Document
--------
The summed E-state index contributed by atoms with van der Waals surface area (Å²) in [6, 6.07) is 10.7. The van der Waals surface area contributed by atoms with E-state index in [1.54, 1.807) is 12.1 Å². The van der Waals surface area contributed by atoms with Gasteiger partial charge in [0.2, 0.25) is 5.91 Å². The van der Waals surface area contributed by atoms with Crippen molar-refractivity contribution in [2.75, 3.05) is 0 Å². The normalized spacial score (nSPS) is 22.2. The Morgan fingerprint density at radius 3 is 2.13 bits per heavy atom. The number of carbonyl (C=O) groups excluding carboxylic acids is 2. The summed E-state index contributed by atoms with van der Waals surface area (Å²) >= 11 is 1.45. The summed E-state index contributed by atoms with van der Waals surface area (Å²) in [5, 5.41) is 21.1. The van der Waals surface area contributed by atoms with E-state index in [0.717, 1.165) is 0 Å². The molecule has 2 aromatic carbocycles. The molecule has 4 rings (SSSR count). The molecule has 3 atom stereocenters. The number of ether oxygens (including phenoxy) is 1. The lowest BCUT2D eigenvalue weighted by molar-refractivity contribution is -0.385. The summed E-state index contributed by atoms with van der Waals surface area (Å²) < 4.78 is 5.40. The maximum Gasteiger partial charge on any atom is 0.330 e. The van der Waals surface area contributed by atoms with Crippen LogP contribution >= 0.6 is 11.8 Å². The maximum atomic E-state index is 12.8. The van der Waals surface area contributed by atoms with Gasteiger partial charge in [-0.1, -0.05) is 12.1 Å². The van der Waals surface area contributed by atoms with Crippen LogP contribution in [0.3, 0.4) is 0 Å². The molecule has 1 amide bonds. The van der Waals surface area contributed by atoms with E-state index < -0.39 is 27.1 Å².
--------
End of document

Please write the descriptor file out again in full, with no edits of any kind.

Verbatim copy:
The summed E-state index contributed by atoms with van der Waals surface area (Å²) in [6, 6.07) is 10.7. The van der Waals surface area contributed by atoms with E-state index in [1.54, 1.807) is 12.1 Å². The van der Waals surface area contributed by atoms with Gasteiger partial charge in [0.2, 0.25) is 5.91 Å². The van der Waals surface area contributed by atoms with Crippen molar-refractivity contribution in [2.75, 3.05) is 0 Å². The normalized spacial score (nSPS) is 22.2. The Morgan fingerprint density at radius 3 is 2.13 bits per heavy atom. The number of carbonyl (C=O) groups excluding carboxylic acids is 2. The summed E-state index contributed by atoms with van der Waals surface area (Å²) >= 11 is 1.45. The summed E-state index contributed by atoms with van der Waals surface area (Å²) in [5, 5.41) is 21.1. The van der Waals surface area contributed by atoms with E-state index in [0.717, 1.165) is 0 Å². The molecule has 2 aromatic carbocycles. The molecule has 4 rings (SSSR count). The molecule has 3 atom stereocenters. The number of ether oxygens (including phenoxy) is 1. The lowest BCUT2D eigenvalue weighted by molar-refractivity contribution is -0.385. The summed E-state index contributed by atoms with van der Waals surface area (Å²) < 4.78 is 5.40. The maximum Gasteiger partial charge on any atom is 0.330 e. The van der Waals surface area contributed by atoms with Crippen LogP contribution >= 0.6 is 11.8 Å². The maximum atomic E-state index is 12.8. The van der Waals surface area contributed by atoms with Gasteiger partial charge in [-0.1, -0.05) is 12.1 Å². The van der Waals surface area contributed by atoms with Crippen LogP contribution in [0.3, 0.4) is 0 Å². The molecule has 1 amide bonds. The van der Waals surface area contributed by atoms with E-state index < -0.39 is 27.1 Å².